Kara Swisher: Martina Navratilova on Why She Keeps Talking About Trans Women in Sports
Tennis legend Martina Navratilova has been savaged for her outspoken criticism of transgender athletes in women’s sports. To Navratilova’s great credit, she does not limit herself to sympathetic media outlets. Below are some excerpts from an interview with New York Magazine’s Kara Swisher.
Tennis legend Martina Navratilova, considered perhaps the greatest women’s player ever, is nothing if not outspoken. On her prolific Twitter account, she frequently weighs in on politics and current events, almost always representing a liberal point of view. But on one issue — trans women in sports — she has drawn loud blowback from allies. On the most recent On With Kara Swisher, Navratilova, who also discussed her recent health concerns and much more, spoke with Swisher about why she’s been so firm in her stance that sports should be segregated by biological sex.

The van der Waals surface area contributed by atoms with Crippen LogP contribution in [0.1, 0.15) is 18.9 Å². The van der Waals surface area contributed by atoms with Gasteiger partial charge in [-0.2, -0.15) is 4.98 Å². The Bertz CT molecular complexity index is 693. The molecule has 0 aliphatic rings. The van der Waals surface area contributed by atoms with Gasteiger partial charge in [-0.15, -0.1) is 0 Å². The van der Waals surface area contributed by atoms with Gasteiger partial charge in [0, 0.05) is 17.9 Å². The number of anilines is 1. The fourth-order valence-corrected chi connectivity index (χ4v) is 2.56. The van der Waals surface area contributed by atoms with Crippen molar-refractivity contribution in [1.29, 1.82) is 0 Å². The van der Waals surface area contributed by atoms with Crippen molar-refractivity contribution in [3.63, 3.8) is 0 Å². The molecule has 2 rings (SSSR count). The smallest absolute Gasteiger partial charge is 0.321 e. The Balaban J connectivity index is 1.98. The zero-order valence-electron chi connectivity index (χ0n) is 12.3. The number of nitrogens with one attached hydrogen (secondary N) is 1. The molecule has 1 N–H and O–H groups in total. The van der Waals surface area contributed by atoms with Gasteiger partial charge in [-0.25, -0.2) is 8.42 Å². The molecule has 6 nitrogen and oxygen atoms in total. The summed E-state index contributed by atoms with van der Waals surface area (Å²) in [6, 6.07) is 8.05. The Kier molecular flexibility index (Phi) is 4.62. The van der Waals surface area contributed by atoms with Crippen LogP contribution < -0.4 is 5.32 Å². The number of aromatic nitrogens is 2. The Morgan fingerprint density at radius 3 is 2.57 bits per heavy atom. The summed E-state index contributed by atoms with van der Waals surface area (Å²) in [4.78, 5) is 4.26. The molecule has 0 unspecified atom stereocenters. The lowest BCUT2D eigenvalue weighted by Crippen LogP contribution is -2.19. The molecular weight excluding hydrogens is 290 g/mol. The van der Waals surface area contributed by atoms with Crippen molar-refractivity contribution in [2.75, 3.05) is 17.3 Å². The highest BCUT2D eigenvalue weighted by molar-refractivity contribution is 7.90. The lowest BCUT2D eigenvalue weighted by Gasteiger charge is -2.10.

Kara Swisher: I want to pivot to transgender issues, where you also have been very outspoken. I have to say, after I complimented you on that Chris Evert thing, I’ve never gotten more letters, decrying that I complimented you and that I admired you.
I’d love you to explain your perspective on trans rights. You’ve called to bar transgender athletes from participating in women’s sports. I was surprised and, and I’ll be honest with you, confused. And I don’t quite understand your perspective, because you’ve been ahead of the curve on gender equity, so I’d love you to explain your perspective here because there are very upset people, disappointed by you because you’ve been so behind inclusion.
Martina Navratilova: So I came to this about four or five years ago. I made some comments about male athletes in women’s sports. I’m like, “That can’t be right.” Because of course I come from way back in the ’70s when Renée Richards was the first transsexual to sue for the right to compete in women’s tennis, and she won.